Tonight marks A.J. Burnett‘s 15th career start against the Red Sox and his seventh as a Yankee. Part of the reason the Yankees signed Burnett to a five-year, $82 million contract after the 2008 season was his track record against the AL East, particularly against Boston. He pitched 56.1 innings in eight starts against Boston as a Blue Jay, striking out 53 and allowing just 16 earned runs. With the Yankees he has pitched 29.2 innings, allowing 31 runs. He’s really had just one good start against them, which was the 7.2 innings of shutout ball he pitched in the infamous 15-inning affair last season. Tonight he gets a shot to add another quality one, as he’ll face Josh Beckett.
Of Burnett’s 14 starts against the Red Sox, four have come against his former Marlins teammate Josh Beckett. The first time they met Burnett was in a Blue Jays jersey, and it was both pitchers’ first month in their first seasons with a new team. Beckett, homer-happy as he was that season, allowed three Blue Jays to take him deep, resulting in five earned runs in 7.1 innings. Yet he left the game with the lead, to be blown by Mike Timlin and eventually surrendered completely by Keith Foulke. Burnett lasted just four innings on his end, allowing three runs and striking out five.
The two did not meet at all during the rest of Burnett’s three-year stint in Toronto. They both took the mound in April, 2009, facing off for the first time as Yankee and Red Sock. If you’ll bear the pain necessary to recall the memory, both starters pitched horribly. Burnett looked like he was cruising until he ill-advisedly threw Jason Varitek a first-pitch fastball, which Varitek deposited in right field for a grand slam. All told Burnett lasted five innings, allowing eight runs. Beckett, too, lasted just five innings, matching Burnett’s eight runs. The Sox won the battle of the bullpens.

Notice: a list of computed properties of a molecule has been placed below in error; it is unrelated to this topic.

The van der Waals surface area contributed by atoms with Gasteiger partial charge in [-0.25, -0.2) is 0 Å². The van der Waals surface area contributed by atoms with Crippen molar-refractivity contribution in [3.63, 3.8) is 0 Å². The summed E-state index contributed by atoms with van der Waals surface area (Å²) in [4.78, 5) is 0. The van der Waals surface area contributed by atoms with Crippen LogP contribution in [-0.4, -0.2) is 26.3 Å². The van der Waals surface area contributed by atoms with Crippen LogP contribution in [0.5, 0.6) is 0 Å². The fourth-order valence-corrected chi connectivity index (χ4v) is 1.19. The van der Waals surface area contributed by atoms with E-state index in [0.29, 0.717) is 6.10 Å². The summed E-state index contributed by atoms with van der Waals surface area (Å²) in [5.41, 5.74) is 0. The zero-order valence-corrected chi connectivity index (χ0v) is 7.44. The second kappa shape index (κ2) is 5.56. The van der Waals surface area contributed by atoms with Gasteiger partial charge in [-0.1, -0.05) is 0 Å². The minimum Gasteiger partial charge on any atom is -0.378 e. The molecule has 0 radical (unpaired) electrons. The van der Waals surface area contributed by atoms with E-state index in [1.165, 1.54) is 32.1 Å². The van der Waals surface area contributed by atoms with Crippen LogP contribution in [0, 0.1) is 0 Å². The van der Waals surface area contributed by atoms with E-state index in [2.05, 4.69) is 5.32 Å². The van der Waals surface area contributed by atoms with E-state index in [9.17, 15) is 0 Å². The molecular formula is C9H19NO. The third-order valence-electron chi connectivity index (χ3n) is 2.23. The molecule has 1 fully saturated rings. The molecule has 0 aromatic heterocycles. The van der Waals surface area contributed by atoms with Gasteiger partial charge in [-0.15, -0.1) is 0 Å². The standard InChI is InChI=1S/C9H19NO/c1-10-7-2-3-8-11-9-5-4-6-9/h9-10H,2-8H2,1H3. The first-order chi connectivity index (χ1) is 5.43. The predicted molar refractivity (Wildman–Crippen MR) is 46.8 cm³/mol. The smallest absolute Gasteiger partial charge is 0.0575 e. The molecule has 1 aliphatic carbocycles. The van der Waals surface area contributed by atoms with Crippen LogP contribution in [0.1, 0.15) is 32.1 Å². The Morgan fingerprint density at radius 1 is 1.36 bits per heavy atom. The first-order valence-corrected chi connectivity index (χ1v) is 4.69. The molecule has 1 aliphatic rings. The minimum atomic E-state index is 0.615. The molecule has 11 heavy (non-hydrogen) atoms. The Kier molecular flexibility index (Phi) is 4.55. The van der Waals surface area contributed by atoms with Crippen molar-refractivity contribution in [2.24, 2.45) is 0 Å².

Their next meeting, that June, was a much more lopsided affair. Beckett tossed six shutout innings, striking out eight Yankees. Burnett completely melted down, allowing five runs, three earned, in 2.2 innings. It took him 84 pitches to record those eight outs, thanks mostly to his five walks. That was part of a particularly frustrating stretch of schedule. After a slow start the Yanks had actually taken first place, but that loss evened their record with the Sox. This was, as you’ll again painfully remember, part of the 0-8 stretch the Yanks had against the Sox.
A little more than two months later they met again, and Beckett again brought his best. The Yanks managed just four hits and two walks through seven innings, striking out seven times. Burnett, though, was a bit better, allowing just one hit, a leadoff infield single to Jacoby Ellsbury, through 7.2 innings. He walked six, but a few of them seemed to be strategic. Both pitchers handed it over to the bullpen, and in the 15th Alex Rodriguez ended it with a two-run home run off of Junichi Tazawa.
Burnett has faced the Red Sox twice this year, both times pitching pretty poorly. He lasted just five innings in the second game of the year, allowing four runs, three earned. A month later he again started in Boston, this time allowing nine runs, eight earned, in 4.1 innings. I wish I could say that was his worst start of the year, but that’s just not the case. In both of those outings he faced off against Jon Lester. Tonight it’s a return match with Beckett.
It seems like it always comes down to these two, Burnett and Beckett, even though this is just the fourth time they’ve faced each other as Yankee and Red Sock. Surely there has to be a happy medium between the August and April starts from last year. No one wants to see both starters surrender eight runs, and no one wants to sit through a 15-inning affair, especially an ESPN one that includes extended commercial breaks and an hour-late 8 p.m. start. But knowing Burnett in general and Beckett against the Yanks, we have no clue what to expect.